Arrive in Winnipeg and transfer to the Fort Garry Hotel, built in 1913 by the Grand Trunk Pacific Railway. The French-style chateau is still the grande dame of Winnipeg, offering first-class hospitality in Manitoba's capital. Once a a fur-trading post and trade hub where the Assiniboine and Red Rivers meet, today Winnipeg is a thriving cultural and commercial center on the eastern Canadian prairie. Gather with your Expedition Leader for a welcome dinner on this first evening of your northern summer adventure.
Day 2: Winnipeg / Churchill
This morning, fly north by private chartered plane to Churchill, a remote community inaccessible by road and the gateway to Manitoba's Arctic. We spend the day exploring this frontier town near the site of an important 18th-century Hudson's Bay Company fur trading post. During our tour, we visit Churchill's Itsanitaq Museum, showcasing the region's Indigenous cultures with artifacts collected from centuries of habitation. We will also meet local individuals to gain insight into their cultural traditions and daily lives. These captivating storytellers share tales from their personal histories, offering a window into the enduring cultures that have flourished in this daunting environment for thousands of years. Our Expedition Leader offers an introduction to the natural history of the region as we explore the boreal forest, one of three ecosystems that merge where Churchill is located. This juncture is called an ecotone—the nexus of different ecologically and geographically defined areas; in this case, the boreal forest, or taiga, to the south, Arctic tundra to the northwest, and the marine environs of Hudson Bay to the north. In such a dynamic environment, summer wildlife flourishes, and we go in search of it over the next several days.
Days 3–5: Beluga Encounters, Wildlife Watching & Churchill History
With Churchill as our base, we spend four days exploring the tundra, river and sea coast of Hudson Bay. On a helicopter ride over the subarctic plain, search for polar bears that roam the vast tundra, and gain an aerial view of beluga pods that gather where the river meets the sea. More than 3,000 of these small white whales congregate in the mouth of the Churchill River each July and August, and we make several outings to observe them. View belugas up close on two separate Zodiac excursions, then meet them at eye level as we kayak among these gentle, inquisitive cetaceans that often nudge close to our paddles or follow in our human-powered wakes. With their unusual ability to turn their heads from side to side, belugas seem to be as curious about us as we are about them. Through the use of a hydrophone, we can also listen to their otherworldly songs.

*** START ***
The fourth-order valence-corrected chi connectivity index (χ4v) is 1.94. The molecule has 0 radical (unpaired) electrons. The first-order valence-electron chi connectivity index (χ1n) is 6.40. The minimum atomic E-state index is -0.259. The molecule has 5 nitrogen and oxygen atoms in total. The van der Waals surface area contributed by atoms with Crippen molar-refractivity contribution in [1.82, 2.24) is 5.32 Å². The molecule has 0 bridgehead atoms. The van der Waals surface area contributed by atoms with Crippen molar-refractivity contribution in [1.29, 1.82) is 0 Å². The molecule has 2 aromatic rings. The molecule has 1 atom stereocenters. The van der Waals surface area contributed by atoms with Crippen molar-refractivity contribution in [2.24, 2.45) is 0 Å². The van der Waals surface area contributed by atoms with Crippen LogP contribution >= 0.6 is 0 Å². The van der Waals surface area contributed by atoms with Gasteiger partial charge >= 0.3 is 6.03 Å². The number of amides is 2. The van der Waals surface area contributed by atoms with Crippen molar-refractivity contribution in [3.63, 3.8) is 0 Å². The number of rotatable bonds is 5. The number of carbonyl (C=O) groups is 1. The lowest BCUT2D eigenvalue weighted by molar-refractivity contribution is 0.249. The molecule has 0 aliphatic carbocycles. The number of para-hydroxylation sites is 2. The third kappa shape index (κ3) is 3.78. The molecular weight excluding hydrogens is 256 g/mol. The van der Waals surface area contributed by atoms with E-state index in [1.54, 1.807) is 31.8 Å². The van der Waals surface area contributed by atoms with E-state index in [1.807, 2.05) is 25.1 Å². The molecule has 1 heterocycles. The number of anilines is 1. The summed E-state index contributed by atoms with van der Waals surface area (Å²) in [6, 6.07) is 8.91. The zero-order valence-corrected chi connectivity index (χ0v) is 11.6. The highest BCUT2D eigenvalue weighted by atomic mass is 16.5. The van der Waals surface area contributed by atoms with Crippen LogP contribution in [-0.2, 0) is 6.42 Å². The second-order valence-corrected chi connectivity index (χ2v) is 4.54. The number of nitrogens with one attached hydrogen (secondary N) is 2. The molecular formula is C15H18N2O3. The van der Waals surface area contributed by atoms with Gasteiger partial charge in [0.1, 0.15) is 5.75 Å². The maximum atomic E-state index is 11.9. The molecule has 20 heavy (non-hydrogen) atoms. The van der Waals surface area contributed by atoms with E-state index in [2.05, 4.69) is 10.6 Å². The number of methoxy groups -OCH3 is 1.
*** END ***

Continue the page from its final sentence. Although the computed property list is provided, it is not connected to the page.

We take a boat trip to explore the brackish water habitat where other wildlife thrives along Churchill River estuary, then cross the river to reach Prince of Wales Fort, which we step ashore to explore on foot. The remote, windswept ruins of this Hudson’s Bay Company fur trading post built in 1717 occupy an area first scouted by Danish explorer Jens Munk in 1619 on his quest for the Northwest Passage. The fort became an important commercial hub and a key locale in the opening of the Canadian West as British and French forces vied for territorial control. On occasion, we see polar bears roaming just north of this area around the rocky promontory that juts into Hudson Bay. On the opposite bank of the river, the settlement of Churchill grew up when the rail line was built to Hudson Bay in 1929, opening up transport for grain from a new port facility.
Aboard a specialized Polar Rover vehicle, traverse the tundra on an Arctic safari in search of northern wildlife as we head to a spot near Hudson Bay for an outdoor cookout. Amid a riot of wildflowers, which carpets the green tundra with color, keep an eye out for Arctic fox, ptarmigan, caribou and polar bears. At this time of year, it is not uncommon to find mothers with cubs. At the interface of the boreal forest and tundra, we investigate this nexus of ecosystems that's home to a variety of flora and fauna, exploring on short walks with our Expedition Leader. On later-season departures, when the sun sets earlier and dark night skies return, there's a possibility we could see the northern lights if conditions are just right. Churchill lies directly beneath the auroral oval, one of the best places on Earth to view the aurora borealis when it is visible.
Day 6: Sled Dog Experience / Churchill Northern Studies Center / Winnipeg
Our chartered flight back to Winnipeg leaves this afternoon, allowing plenty of time to do more in Churchill today. Meet a local musher and his lively team of sled dogs we learn about this historic mode of northern transportation, and ride in a wheeled cart pulled by the avid huskies. Tour the Churchill Northern Studies Center, where scientists are researching the Arctic environment, social issues and sustainable resource development within this harsh yet fragile landscape. Pick up some last-minute gifts or souvenirs on the town's main street, where several shops sell locally made handicrafts from Inuit-designed wall-hangings to caribou fur sculptures. All too soon, it's time to head to the airport for our chartered flight back to Winnipeg. Transfer to the Fort Garry Hotel, where we gather for a festive farewell dinner this evening.
Day 7: Winnipeg / Depart
After breakfast, our Arctic summer tour comes to a close with a transfer to the airport to meet homeward flights.
Please note: Specific itinerary timing may vary and activities may happen in a different order from what is listed, but inclusions are the same.